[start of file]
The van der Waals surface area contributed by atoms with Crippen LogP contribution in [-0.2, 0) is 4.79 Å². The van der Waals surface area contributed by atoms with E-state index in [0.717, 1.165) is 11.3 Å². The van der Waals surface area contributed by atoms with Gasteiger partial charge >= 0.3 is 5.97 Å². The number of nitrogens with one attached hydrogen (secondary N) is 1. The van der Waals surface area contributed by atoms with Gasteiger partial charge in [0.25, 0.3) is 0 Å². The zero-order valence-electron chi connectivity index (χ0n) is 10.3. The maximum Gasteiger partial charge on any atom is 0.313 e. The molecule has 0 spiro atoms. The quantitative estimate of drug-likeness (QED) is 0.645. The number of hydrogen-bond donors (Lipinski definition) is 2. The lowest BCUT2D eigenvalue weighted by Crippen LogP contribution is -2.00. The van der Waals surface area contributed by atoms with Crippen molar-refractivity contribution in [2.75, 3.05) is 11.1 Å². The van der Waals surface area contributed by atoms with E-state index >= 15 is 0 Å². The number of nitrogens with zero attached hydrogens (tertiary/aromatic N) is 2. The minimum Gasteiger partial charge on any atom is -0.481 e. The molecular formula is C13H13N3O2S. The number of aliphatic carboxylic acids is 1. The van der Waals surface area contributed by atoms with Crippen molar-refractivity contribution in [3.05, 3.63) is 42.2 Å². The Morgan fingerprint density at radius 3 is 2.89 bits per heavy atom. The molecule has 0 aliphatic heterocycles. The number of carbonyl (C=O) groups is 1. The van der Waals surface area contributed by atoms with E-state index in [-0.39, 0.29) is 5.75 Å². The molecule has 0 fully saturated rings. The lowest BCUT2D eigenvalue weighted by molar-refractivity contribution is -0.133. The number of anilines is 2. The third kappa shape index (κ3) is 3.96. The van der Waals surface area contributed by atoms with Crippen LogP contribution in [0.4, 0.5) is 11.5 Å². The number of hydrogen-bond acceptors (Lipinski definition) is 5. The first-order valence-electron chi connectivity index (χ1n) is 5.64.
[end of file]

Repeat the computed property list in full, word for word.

The van der Waals surface area contributed by atoms with Crippen LogP contribution in [-0.2, 0) is 4.79 Å². The van der Waals surface area contributed by atoms with E-state index in [0.717, 1.165) is 11.3 Å². The van der Waals surface area contributed by atoms with Gasteiger partial charge >= 0.3 is 5.97 Å². The number of nitrogens with one attached hydrogen (secondary N) is 1. The van der Waals surface area contributed by atoms with Gasteiger partial charge in [0.25, 0.3) is 0 Å². The zero-order valence-electron chi connectivity index (χ0n) is 10.3. The maximum Gasteiger partial charge on any atom is 0.313 e. The molecule has 0 spiro atoms. The quantitative estimate of drug-likeness (QED) is 0.645. The number of hydrogen-bond donors (Lipinski definition) is 2. The lowest BCUT2D eigenvalue weighted by Crippen LogP contribution is -2.00. The van der Waals surface area contributed by atoms with Crippen molar-refractivity contribution in [2.75, 3.05) is 11.1 Å². The van der Waals surface area contributed by atoms with E-state index >= 15 is 0 Å². The number of nitrogens with zero attached hydrogens (tertiary/aromatic N) is 2. The minimum Gasteiger partial charge on any atom is -0.481 e. The molecular formula is C13H13N3O2S. The number of aliphatic carboxylic acids is 1. The van der Waals surface area contributed by atoms with Crippen molar-refractivity contribution in [3.05, 3.63) is 42.2 Å². The Morgan fingerprint density at radius 3 is 2.89 bits per heavy atom. The molecule has 0 aliphatic heterocycles. The number of carbonyl (C=O) groups is 1. The van der Waals surface area contributed by atoms with E-state index in [-0.39, 0.29) is 5.75 Å². The molecule has 0 fully saturated rings. The lowest BCUT2D eigenvalue weighted by molar-refractivity contribution is -0.133. The number of anilines is 2. The third kappa shape index (κ3) is 3.96. The van der Waals surface area contributed by atoms with Crippen LogP contribution in [0.4, 0.5) is 11.5 Å². The number of hydrogen-bond acceptors (Lipinski definition) is 5. The first-order valence-electron chi connectivity index (χ1n) is 5.64.